NAfter almost three years of the corona pandemic, there is growing hope in the federal states that the last protective measures can be taken in 2023 and that a new normal in dealing with the virus will set in. The obligation to isolate infected people has fallen in some cases, mask rules on buses and trains are crumbling. In the traffic light coalition, the FDP in particular is in favor of a quick end to further conditions – but not all prime ministers go along with it.
“If the pandemic becomes an epidemic, then it makes sense to give the responsibility for infection control back to the people,” says Bremen’s Prime Minister Andreas Bovenschulte (SPD). NRW Prime Minister Hendrik Wüst takes a similar view, also with a view to Christmas and New Year’s Eve: “People now have a high level of routine in dealing with the corona virus,” says the CDU politician. “That’s why they don’t need any behavioral recommendations from politicians, especially for the private sector.”
But what rules does the Federal Infection Protection Act still specify? As of today, the following applies: While the state governments can decide for themselves whether masks are compulsory in buses and trains in local transport, FFP2 masks are compulsory for long-distance trains and long-distance buses nationwide until April 7, 2023. The mask requirement also applies in medical practices, clinics and nursing homes. Health Minister Karl Lauterbach (SPD) is sticking to this for the time being.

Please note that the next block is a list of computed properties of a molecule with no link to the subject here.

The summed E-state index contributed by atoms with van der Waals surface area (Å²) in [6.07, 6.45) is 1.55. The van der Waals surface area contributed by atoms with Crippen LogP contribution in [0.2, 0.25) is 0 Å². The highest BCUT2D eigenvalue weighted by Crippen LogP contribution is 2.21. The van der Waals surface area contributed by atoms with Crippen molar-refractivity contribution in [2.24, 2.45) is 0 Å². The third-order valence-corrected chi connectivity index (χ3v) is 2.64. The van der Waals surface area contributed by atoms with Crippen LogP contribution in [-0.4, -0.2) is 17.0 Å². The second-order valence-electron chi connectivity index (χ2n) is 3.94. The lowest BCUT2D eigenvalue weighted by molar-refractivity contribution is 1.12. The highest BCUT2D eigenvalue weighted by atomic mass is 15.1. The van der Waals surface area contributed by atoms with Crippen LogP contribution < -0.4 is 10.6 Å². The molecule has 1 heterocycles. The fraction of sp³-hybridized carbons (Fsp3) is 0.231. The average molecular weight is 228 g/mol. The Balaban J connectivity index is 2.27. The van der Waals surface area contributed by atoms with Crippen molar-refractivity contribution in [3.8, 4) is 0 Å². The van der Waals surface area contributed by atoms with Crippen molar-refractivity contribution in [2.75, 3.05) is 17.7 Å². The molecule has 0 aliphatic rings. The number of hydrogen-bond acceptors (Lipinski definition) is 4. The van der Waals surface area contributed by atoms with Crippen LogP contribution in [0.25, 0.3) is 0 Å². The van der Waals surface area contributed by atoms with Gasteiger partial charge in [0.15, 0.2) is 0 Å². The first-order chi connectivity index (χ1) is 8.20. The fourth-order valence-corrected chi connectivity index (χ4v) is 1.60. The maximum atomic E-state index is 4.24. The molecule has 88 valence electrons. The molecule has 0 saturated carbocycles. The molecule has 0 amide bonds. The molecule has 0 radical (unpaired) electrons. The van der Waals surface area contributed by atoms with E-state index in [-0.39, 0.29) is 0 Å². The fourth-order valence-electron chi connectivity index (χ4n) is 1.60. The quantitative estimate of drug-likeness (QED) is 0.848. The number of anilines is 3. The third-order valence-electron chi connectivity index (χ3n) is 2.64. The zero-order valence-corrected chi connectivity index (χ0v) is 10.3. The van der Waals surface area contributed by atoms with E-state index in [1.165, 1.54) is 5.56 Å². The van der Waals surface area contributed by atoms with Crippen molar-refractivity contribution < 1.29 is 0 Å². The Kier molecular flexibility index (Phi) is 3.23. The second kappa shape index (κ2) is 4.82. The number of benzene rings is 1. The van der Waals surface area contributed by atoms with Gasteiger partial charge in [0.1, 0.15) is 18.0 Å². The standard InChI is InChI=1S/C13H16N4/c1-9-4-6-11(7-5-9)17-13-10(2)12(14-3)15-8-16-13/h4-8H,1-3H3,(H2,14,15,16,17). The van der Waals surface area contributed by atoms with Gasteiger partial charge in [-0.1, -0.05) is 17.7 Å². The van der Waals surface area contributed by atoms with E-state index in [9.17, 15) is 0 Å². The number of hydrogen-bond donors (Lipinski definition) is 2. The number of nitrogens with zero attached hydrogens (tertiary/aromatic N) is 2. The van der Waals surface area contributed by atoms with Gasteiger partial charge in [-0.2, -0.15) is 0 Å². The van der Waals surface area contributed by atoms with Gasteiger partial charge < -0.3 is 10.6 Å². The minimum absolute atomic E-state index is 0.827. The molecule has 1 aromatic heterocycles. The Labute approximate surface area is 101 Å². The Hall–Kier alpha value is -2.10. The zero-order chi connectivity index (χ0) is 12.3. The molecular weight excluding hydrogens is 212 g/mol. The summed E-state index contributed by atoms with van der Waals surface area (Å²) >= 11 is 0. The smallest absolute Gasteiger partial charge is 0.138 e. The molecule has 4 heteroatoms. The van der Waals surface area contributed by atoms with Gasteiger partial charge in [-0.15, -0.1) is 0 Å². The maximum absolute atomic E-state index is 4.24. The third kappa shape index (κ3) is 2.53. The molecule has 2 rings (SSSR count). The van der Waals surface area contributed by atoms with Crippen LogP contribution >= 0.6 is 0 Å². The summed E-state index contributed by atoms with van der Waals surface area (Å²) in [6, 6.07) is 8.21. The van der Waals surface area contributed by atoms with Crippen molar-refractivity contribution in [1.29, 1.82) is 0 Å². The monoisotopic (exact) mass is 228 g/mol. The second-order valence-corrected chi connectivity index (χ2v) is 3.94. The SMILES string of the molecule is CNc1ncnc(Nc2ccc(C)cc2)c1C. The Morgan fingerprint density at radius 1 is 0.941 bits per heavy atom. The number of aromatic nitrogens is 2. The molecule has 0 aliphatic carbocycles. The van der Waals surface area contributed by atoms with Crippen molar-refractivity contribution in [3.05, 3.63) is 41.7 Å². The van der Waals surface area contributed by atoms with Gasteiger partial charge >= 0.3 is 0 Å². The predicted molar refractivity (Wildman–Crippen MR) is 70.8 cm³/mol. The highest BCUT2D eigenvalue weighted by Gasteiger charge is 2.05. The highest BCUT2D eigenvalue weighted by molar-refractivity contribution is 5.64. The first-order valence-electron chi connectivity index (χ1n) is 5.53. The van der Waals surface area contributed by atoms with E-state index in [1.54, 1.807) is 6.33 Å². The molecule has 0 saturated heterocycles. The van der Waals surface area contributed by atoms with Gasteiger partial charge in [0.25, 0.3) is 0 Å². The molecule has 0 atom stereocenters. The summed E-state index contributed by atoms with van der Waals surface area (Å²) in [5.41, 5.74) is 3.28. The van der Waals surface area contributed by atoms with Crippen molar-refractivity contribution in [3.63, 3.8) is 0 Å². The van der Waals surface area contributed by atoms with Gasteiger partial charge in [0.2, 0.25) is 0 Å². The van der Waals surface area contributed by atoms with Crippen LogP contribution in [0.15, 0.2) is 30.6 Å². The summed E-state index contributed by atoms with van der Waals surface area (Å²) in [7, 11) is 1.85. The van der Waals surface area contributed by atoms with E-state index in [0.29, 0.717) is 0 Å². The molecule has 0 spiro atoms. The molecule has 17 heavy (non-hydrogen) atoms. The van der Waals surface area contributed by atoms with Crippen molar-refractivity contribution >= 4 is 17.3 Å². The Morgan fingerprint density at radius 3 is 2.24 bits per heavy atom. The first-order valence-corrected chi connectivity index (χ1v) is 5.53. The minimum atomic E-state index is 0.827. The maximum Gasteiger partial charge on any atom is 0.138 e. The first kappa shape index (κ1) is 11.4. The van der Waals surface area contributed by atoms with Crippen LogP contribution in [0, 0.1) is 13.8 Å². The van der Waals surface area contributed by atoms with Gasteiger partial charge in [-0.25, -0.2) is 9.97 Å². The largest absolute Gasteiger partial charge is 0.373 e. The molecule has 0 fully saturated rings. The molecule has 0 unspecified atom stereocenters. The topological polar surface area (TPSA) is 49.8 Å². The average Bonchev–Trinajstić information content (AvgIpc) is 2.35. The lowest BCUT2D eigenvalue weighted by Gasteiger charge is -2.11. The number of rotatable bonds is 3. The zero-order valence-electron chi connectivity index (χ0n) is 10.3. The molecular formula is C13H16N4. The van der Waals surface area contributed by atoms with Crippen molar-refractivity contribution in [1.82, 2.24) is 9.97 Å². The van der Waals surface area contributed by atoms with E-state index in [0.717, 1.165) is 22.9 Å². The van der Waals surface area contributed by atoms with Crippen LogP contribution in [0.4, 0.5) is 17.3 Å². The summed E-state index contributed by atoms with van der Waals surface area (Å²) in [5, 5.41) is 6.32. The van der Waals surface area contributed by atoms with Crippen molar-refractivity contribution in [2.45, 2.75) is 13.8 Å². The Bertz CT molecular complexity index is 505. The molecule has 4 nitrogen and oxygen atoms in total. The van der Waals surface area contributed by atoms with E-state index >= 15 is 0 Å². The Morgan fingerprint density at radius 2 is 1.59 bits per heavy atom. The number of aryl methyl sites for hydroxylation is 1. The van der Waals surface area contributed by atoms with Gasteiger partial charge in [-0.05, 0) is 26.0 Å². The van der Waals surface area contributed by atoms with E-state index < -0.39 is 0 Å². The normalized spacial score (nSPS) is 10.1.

Söder: “Either completely or not at all”
The countries, in turn, handle the corona measures, which are their sovereignty, completely differently. A patchwork of regulations has therefore emerged. The mask requirement in local transport in Bavaria and Saxony-Anhalt has already been abolished, and in Schleswig-Holstein it will expire at the end of the year. Bavaria, Hesse, Baden-Württemberg, Schleswig-Holstein and Rhineland-Palatinate have said goodbye to the obligation to isolate if the test is positive and are instead relying on a stricter mask requirement for infected people.
All this despite the fact that tens of thousands of corona infections and several hundred deaths are added every week. Are the other countries following suit?
“I do think that the mask requirement will be abandoned next year,” says Berlin’s Governing Mayor Franziska Giffey (SPD). “We have to get back to normality a bit.” However, people are often standing close together in local transport, which is why the obligation to wear masks offers important protection, at least in winter. Berlin’s Corona state regulation is valid until January 17th, Giffey wants to mark the further course at the beginning of the year, striving for the most uniform possible approach by the states and, above all, a common line with neighboring Brandenburg.
Bremen has set March 1 as the target for the end of the public transport mask requirement. With Lower Saxony, it also has a large area as a neighbor. “Because of the importance of cross-border traffic, it makes sense to have a uniform regulation,” says Mayor Bovenschulte. “If Lower Saxony then wants to phase out the mask requirement a few weeks later, we would certainly go along with it in the interests of uniformity.”